Dulltown, Europe: Today’s heraldic term is the verb ‘to marshal’ – to combine two or more coats of arms onto one shield. (Marshal) I tried a bit of marshalling once, but afterwards people said that my shield looked far too messy…
The other morning, it was the morning of one of those pseudo-Sundays that we like to pack in around Christmas and New Year, I was lying in bed thinking very hard about trying to get up when my bedside radio announced that the next programme would be the BBC World Service’s Science Hour.
The show would take us on a visit to the Science Museum in London, and would deal with world-changing inventions of the past; I thought that I would perhaps stay where I was, at least for the first half-hour of the show.
The BBC, the British Broadcasting Corporation, (an Australian radio announcer once got in a nice verbal tangle and called it the British Broadcorping Castration… I like that!) is that world-famous organisation that used to be praised for its quality programming and trustworthy news coverage. We, yes, us, the British public, pay for it; we each give it £145.50 a year, supposedly so that we can have good clean TV and radio without any advertising in between programmes. The trouble is that the BBC TV and radio does have plenty of advertising between the programmes, but they are all adverts for the BBC’s own output; they are repeated over and over – it really is most annoying!
But anyway, back to the echoing marble halls and distant yowling school children of the Science Museum. One of the the presenters said that they would be dealing with the invention and subsequent benefits to humanity of: the hypodermic syringe, refrigeration, and the gyroscopic compass. This was right up my street, I like a bit of science now and again. I stretched out, turned on my side, pulled the bedding up around my ears, turned up the volume, and listened. First up was the hypodermic needle – I had often wondered how they managed, back in Victorian times, to make such a thin hollow steel needle. I’m still wondering, the programme didn’t bother explaining that, but I did learn that both of the giggling presenters were not too keen on having injections – oh the joy of dumbed-down BBC radio!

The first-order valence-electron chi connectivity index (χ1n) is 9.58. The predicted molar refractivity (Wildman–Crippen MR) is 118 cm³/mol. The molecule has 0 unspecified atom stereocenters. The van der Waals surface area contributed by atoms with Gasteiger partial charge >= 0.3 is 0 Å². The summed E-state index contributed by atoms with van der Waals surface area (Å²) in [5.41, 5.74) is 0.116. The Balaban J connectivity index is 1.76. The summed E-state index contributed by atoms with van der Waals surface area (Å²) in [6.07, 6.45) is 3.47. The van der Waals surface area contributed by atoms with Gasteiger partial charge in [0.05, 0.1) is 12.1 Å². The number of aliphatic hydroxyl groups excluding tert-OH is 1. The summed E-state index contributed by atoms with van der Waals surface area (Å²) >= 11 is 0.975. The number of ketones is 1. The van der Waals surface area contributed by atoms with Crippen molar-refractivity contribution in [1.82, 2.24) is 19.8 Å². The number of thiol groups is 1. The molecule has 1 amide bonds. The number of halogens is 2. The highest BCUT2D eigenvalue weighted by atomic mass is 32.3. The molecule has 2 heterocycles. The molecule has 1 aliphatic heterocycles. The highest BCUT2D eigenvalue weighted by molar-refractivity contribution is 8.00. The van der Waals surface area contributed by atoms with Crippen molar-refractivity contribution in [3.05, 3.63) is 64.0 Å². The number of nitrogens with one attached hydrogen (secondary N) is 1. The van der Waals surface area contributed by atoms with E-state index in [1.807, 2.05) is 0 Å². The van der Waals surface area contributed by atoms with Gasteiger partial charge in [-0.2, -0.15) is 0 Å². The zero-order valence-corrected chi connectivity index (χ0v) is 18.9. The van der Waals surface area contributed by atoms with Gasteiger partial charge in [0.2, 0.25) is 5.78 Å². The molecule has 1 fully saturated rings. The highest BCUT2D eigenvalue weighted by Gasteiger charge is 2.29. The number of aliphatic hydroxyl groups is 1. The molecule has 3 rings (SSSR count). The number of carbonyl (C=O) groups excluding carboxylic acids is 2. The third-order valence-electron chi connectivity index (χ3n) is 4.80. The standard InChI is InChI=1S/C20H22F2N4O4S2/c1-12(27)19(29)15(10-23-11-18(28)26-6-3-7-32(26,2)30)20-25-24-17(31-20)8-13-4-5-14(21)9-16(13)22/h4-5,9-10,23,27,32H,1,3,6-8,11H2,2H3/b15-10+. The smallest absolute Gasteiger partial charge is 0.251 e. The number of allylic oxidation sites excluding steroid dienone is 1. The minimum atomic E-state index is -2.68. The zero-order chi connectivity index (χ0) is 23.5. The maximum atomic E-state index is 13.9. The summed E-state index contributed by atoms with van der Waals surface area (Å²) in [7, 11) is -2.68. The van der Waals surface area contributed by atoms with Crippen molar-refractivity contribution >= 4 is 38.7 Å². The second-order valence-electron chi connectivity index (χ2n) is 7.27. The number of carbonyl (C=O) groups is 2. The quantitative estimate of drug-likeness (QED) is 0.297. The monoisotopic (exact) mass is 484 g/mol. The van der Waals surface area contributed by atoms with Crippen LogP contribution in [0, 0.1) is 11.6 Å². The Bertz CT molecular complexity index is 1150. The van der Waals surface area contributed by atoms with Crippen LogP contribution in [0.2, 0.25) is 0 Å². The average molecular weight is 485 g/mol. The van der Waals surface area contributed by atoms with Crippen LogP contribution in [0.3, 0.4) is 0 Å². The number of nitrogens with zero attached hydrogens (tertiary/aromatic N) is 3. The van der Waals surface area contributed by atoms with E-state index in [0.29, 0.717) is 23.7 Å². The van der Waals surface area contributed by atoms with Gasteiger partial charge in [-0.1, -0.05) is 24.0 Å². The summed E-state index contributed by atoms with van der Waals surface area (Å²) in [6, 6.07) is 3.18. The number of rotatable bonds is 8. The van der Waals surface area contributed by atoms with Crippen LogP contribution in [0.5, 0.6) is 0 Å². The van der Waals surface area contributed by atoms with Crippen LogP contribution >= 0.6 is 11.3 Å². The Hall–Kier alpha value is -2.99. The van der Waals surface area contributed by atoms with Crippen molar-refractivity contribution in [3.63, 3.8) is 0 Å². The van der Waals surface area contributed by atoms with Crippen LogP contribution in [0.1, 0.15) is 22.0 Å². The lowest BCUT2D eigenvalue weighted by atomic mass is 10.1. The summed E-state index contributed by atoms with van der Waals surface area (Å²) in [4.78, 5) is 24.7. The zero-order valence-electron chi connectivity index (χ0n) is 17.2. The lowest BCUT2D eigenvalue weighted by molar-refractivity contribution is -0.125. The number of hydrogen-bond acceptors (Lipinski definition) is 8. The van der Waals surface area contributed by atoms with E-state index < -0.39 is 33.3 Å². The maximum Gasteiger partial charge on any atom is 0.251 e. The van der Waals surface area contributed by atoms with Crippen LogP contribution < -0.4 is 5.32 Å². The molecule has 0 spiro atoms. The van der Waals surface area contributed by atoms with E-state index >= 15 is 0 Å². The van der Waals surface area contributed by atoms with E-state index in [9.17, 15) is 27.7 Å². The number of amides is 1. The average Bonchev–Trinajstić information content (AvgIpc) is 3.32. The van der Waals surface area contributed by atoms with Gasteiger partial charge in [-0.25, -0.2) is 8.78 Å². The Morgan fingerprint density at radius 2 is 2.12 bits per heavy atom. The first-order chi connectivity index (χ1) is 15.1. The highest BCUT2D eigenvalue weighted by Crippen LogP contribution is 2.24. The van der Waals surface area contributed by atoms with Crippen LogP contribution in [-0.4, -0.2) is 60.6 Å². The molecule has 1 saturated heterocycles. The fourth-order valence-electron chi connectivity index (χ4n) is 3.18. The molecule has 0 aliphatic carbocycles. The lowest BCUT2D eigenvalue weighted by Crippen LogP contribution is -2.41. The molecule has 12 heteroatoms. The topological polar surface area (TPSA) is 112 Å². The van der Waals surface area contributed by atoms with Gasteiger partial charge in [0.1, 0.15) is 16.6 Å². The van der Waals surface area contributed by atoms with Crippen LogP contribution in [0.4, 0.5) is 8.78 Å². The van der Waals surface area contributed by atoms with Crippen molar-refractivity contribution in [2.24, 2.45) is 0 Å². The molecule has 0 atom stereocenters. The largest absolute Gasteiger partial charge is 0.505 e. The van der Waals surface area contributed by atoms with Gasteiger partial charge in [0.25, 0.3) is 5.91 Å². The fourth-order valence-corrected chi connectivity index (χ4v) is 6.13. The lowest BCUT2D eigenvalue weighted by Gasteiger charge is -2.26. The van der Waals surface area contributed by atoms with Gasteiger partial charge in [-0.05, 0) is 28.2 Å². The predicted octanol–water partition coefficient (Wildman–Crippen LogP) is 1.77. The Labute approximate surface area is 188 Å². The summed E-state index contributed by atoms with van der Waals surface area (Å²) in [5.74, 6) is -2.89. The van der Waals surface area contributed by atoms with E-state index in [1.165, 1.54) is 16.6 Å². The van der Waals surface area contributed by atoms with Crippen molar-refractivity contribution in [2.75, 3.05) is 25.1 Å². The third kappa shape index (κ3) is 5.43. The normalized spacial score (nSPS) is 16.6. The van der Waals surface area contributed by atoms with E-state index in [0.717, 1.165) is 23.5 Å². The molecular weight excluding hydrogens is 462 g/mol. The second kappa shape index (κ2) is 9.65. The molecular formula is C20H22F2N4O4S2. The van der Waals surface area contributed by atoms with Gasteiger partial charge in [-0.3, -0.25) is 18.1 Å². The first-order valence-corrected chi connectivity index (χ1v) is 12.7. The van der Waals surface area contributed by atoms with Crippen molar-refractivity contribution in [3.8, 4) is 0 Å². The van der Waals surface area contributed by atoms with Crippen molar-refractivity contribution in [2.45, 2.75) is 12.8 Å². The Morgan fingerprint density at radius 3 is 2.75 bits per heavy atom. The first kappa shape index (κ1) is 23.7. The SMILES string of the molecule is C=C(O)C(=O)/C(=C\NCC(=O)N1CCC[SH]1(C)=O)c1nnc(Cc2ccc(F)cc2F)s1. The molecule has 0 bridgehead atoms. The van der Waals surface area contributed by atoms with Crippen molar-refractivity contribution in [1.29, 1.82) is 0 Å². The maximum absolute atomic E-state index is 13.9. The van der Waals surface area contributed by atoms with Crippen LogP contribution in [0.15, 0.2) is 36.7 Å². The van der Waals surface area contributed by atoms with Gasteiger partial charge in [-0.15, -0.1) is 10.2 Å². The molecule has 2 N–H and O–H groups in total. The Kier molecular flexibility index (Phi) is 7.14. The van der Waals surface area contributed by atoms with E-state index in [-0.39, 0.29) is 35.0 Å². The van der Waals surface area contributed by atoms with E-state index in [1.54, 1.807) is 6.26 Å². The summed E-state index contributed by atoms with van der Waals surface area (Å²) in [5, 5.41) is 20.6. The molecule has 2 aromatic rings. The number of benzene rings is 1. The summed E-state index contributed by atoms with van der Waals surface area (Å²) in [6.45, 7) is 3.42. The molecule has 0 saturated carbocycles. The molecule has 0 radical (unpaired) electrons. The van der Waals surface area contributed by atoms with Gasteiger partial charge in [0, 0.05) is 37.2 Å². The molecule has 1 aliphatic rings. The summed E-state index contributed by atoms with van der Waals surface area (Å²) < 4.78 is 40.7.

Next up was the invention of refrigeration. I knew that fridges use circulating gases to do the cooling, and I was expecting to learn how this actually worked. I was disappointed, they didn’t bother mentioning that.
Finally those gyroscopic compasses and guidance systems which revolutionised navigation at sea, in the air and even in space. So, how do they manage to get a little fast-spinning wheel to make a compass work and give true direction inside moving vehicles? I still don’t know – somehow they managed to not mention that either…
I expect the BBC feel that they might turn listeners away if they attempt to inform them, or make them think a bit. ‘Hm, no, they’ll switch off in a second if we start going on about how a bloody gyroscope works… Who cares anyway? Let’s just get some bubbly young presenters on and have some science chit-chat, as amusing and light-hearted entertainment… that will drag the kids and teenagers off their phones, their games, and the internet, and back to tuning in to good old BBC radio!…’